40 Years Later, Still Second-Class Americans

Published July 11, 2009 by Michael C Leeson

Op-Ed Columnist – 40 Years Later, Still Second-Class Americans – NYTimes.com

The article written by a straight who acknowledges his ignorance to our history gives a clear commentary on the changing attitudes to our community from the Stone Wall Riots through to the present. In 1969, we had no political muscle, no presents, other than as phantoms of the tearoom. Even the much-laundered  Stonewall Riots  seen today as the birth of our civil rights movement was simply them others causing public mischief.  According to the author, it was not until the AIDS crisis in the 1980s that we popped up again. Not as a proud community but as a threat to public health, we became the disease. He goes on to reflect on various public policy, politicians and ambivalent public attitudes that have and still frustrate us. His conclusion which seems quiet amusing upon reflection

“The cultural climate is far different today, besides. Now, roughly 75 percent of Americans support an end to Don’t Ask, and gay issues are no longer a third rail in American politics. Gay civil rights history is moving faster in the country, including on the once-theoretical front of same-sex marriage, than it is in Washington. If the country needs any Defence of Marriage Act at this point, it would be to defend heterosexual marriage from the right-wing “family values” trinity of Sanford, Ensign and Vitter.”

1970s

In Australia, gay men as television characters appeared in the 1970s with Number96 butch Lawyer Don Finlayson (Joe Hasham) and The Box’s Lee Whiteman (Paul Karo) man bag carrying effeminate television producer. This was my introduction to representation of gay characters in mainstream media. These characters were presented as normal people, not monsters or strangers but accepted for who they were, althoughwhi being soaps there was always a crisis. I can’t remember which year but under the Xmas tree was a parcel for Lee, that was me, being a kid I did not appreciate the meaning, that Mum already knew who I was before I ever guessed.

I also remember the first Sydney_Gay_& Lesbian_Mardi_Gras held to celebrate the 10th Anniversary of The Stonewall Riots , which ended in a violent mêlée caused by over enthusiastic homophobic police. I was angry and excited, I wanted to be there, and the activist was steadily growing but had not yet found his voice. The other event AIDS, it was first described to me as a new form of cancer, being anything but sexual active it passed. However, as the crisis grew, I took note in 1985 QuAc or the Queensland AIDS Council Incorporated, formed by concerned members of Our Community and interested organisations(another story). It received recurrent government funding and AIDS subsequently addressed as a public health issue (yet another story). Since then QuAc has morphed into the Queensland Association for Healthy Communities (QAHC – pronounced ‘quack‘)..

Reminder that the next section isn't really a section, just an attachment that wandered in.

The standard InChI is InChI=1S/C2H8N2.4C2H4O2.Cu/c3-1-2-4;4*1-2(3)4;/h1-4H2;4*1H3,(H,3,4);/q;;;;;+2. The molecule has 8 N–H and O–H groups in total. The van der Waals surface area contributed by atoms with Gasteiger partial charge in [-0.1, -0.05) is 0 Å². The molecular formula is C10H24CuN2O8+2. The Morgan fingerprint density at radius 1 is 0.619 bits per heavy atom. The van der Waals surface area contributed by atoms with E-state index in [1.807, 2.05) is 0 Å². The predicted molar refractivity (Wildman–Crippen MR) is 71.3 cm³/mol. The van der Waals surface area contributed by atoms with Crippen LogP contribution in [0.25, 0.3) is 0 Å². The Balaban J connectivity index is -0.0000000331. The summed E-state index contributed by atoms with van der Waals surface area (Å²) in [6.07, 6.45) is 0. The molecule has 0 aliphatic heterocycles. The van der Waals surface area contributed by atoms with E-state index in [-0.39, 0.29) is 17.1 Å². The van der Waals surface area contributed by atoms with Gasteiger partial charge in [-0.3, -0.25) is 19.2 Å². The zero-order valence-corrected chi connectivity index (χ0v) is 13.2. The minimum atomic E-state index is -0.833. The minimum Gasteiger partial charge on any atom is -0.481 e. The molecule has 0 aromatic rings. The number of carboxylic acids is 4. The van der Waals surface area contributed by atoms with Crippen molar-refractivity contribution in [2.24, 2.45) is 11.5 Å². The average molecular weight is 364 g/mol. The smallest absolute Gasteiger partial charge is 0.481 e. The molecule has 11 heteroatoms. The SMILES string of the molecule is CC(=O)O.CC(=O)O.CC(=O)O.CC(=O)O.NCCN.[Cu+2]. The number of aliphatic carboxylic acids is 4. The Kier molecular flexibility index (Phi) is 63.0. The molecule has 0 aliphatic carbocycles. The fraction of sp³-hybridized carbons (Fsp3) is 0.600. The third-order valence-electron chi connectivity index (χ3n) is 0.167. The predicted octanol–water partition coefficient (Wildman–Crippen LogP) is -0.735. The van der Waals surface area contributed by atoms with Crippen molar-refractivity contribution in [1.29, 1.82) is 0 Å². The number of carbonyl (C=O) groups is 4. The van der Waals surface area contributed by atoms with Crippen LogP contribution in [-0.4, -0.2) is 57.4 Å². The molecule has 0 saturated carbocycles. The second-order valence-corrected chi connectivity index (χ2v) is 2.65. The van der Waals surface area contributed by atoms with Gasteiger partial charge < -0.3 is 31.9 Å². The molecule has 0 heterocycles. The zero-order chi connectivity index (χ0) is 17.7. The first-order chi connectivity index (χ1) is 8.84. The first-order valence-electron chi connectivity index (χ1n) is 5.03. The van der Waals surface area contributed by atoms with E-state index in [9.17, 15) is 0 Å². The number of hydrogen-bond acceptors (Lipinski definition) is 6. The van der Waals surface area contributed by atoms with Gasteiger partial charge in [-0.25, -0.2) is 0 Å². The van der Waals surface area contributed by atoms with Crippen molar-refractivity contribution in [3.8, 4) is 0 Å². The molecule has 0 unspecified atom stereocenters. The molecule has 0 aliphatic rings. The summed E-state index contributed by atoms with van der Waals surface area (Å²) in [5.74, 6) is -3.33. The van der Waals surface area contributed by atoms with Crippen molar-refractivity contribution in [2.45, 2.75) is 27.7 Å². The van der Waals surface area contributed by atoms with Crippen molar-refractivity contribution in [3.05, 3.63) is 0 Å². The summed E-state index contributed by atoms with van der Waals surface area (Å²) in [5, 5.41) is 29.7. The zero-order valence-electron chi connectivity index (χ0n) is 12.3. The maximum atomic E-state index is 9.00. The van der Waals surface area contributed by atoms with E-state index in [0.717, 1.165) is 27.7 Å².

Related Themes

The article cites a number of themes I have compiled a simple compare & contrast on the differences in attitudes between the  US & Australia

Pride in Brisbane in June with a march and fair day.

DOMA (USA) – IN Australia Same Sex Marriage Australian full story

DADT (USA) – In the defence force members of Our Community serve their Australia with PRIDE

Police force we have LGBTI Community liaison officers (Queensland)

Overview of the Australian Government’s Same-Sex Law Reforms

(effective July 2009)

Some of my memories

In the 1970s I have 2 other memories upon reflection I now find interesting the first was an insight into my family’s attitude, towards gay men. My great-uncle made his only visit home after a long period, Mum told us Uncle Bill was coming to visit. In a childish way I though ok some old bloke was making a visit, but she went on to tell us that he would be with his partner (not sure what that meant), who was also a man named Joe. She explained we were expected to show them all due respect, I was thinking what about my father (another story), it was then made clear the instruction were from my father. Ok I was confused, when they arrived with my favourite larger than life aunty (we all have one, but I was lucky I had two another story) they were openly welcomed link any long lost family. They chatted on for hours about the old days and their life in Sydney, there was a meal, it was so normal. When they left my father made no negative remarks and seemed glad they visited, I was very confused by this acceptance. So gay marriage was/is normal and has been for a very long time.

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